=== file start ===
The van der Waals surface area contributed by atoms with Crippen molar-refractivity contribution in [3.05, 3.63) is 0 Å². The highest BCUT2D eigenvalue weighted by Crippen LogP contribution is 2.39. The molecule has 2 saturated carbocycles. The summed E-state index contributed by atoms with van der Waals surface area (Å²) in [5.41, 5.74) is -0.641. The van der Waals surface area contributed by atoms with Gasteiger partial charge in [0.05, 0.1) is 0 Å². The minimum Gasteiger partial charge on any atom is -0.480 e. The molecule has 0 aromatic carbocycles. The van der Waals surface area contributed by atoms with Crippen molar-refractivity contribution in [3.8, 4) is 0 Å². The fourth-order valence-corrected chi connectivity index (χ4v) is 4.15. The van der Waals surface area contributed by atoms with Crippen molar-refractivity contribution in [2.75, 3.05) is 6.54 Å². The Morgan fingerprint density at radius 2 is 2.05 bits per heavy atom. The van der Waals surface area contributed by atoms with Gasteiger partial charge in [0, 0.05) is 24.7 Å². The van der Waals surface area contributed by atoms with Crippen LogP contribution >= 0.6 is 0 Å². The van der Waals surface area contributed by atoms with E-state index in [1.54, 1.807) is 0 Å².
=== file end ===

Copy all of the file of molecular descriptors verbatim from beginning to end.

The van der Waals surface area contributed by atoms with Crippen molar-refractivity contribution in [3.05, 3.63) is 0 Å². The highest BCUT2D eigenvalue weighted by Crippen LogP contribution is 2.39. The molecule has 2 saturated carbocycles. The summed E-state index contributed by atoms with van der Waals surface area (Å²) in [5.41, 5.74) is -0.641. The van der Waals surface area contributed by atoms with Gasteiger partial charge in [0.05, 0.1) is 0 Å². The minimum Gasteiger partial charge on any atom is -0.480 e. The molecule has 0 aromatic carbocycles. The van der Waals surface area contributed by atoms with Crippen molar-refractivity contribution in [3.8, 4) is 0 Å². The fourth-order valence-corrected chi connectivity index (χ4v) is 4.15. The van der Waals surface area contributed by atoms with Crippen molar-refractivity contribution in [2.75, 3.05) is 6.54 Å². The Morgan fingerprint density at radius 2 is 2.05 bits per heavy atom. The van der Waals surface area contributed by atoms with Gasteiger partial charge in [0, 0.05) is 24.7 Å². The van der Waals surface area contributed by atoms with Crippen LogP contribution >= 0.6 is 0 Å². The van der Waals surface area contributed by atoms with E-state index in [1.54, 1.807) is 0 Å².